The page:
Coy v. Iowa

Decision Date29 June 1988
Docket NumberNo. 86-6757,86-6757
Citation487 U.S. 1012,108 S.Ct. 2798,101 L.Ed.2d 857
PartiesJohn Avery COY, Appellant v. IOWA
CourtU.S. Supreme Court

Appellant was charged with sexually assaulting two 13-year-old girls. At appellant's jury trial, the court granted the State's motion, pursuant to a 1985 state statute intended to protect child victims of sexual abuse, to place a screen between appellant and the girls during their testimony, which blocked him from their sight but allowed him to see them dimly and to hear them. The court rejected appellant's argument that this procedure violated the Confrontation Clause of the Sixth Amendment, which gives a defendant the right "to be confronted with the witnesses against him." Appellant was convicted of two counts of lascivious acts with a child, and the Iowa Supreme Court affirmed.


1. The Confrontation Clause by its words provides a criminal defendant the right to "confront" face-to-face the witnesses giving evidence against him at trial. That core guarantee serves the general perception that confrontation is essential to fairness, and helps to ensure the integrity of the factfinding process by making it more difficult for witnesses to lie. Pp. 1015-1020.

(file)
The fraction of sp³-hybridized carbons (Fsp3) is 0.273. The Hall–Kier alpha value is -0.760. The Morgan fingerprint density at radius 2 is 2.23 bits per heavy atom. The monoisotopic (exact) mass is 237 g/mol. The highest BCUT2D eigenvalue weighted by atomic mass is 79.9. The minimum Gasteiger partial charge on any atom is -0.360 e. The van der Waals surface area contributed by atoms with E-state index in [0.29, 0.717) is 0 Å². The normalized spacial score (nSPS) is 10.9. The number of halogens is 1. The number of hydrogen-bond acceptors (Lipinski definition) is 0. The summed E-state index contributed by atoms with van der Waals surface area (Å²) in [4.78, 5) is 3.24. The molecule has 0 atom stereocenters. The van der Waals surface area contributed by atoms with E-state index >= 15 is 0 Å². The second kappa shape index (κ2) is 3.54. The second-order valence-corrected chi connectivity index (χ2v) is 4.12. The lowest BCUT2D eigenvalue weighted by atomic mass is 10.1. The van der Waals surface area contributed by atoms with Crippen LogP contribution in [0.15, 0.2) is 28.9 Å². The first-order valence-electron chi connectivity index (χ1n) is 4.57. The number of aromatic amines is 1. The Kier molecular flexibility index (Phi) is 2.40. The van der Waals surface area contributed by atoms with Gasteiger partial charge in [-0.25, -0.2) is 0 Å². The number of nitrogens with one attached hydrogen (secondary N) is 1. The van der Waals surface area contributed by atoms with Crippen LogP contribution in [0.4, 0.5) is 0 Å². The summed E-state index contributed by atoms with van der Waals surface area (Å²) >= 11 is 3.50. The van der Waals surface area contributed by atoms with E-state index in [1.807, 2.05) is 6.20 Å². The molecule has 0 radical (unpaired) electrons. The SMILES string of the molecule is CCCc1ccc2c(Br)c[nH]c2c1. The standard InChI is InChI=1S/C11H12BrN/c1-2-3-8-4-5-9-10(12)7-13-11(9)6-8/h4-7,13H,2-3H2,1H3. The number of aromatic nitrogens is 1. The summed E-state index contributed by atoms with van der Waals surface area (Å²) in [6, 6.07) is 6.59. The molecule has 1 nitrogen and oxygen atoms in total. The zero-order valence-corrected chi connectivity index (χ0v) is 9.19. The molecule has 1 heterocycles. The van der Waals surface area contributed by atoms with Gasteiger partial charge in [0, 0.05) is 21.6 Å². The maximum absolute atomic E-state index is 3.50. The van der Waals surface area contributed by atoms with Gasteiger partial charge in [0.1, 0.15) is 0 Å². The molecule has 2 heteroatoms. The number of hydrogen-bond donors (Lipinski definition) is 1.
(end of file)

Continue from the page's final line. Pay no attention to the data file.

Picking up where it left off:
2. Appellant's right to face-to-face confrontation was violated since the screen at issue enabled the complaining witnesses to avoid viewing appellant as they gave their testimony. There is no merit to the State's assertion that its statute creates a presumption of trauma to victims of sexual abuse that outweighs appellant's right to confrontation. Even if an exception to this core right can be made, it would have to be based on something more than the type of generalized finding asserted here, unless it were "firmly . . . rooted in our jurisprudence." Bourjaily v. United States, 483 U.S. 171, 183, 107 S.Ct. 2775, 2783, 97 L.Ed.2d 144. An exception created by a 1985 statute can hardly be viewed as "firmly rooted," and there have been no individualized findings that these particular witnesses needed special protection. Pp. 1020-1021.

3. Since the State Supreme Court did not address the question whether the Confrontation Clause error was harmless beyond a reasonable doubt under Chapman v. California, 386 U.S. 18, 24, 87 S.Ct. 824, 828, 17 L.Ed.2d 705, the case must be remanded. Pp. 1021—1022.

397 N.W.2d 730 (Iowa 1986) reversed and remanded.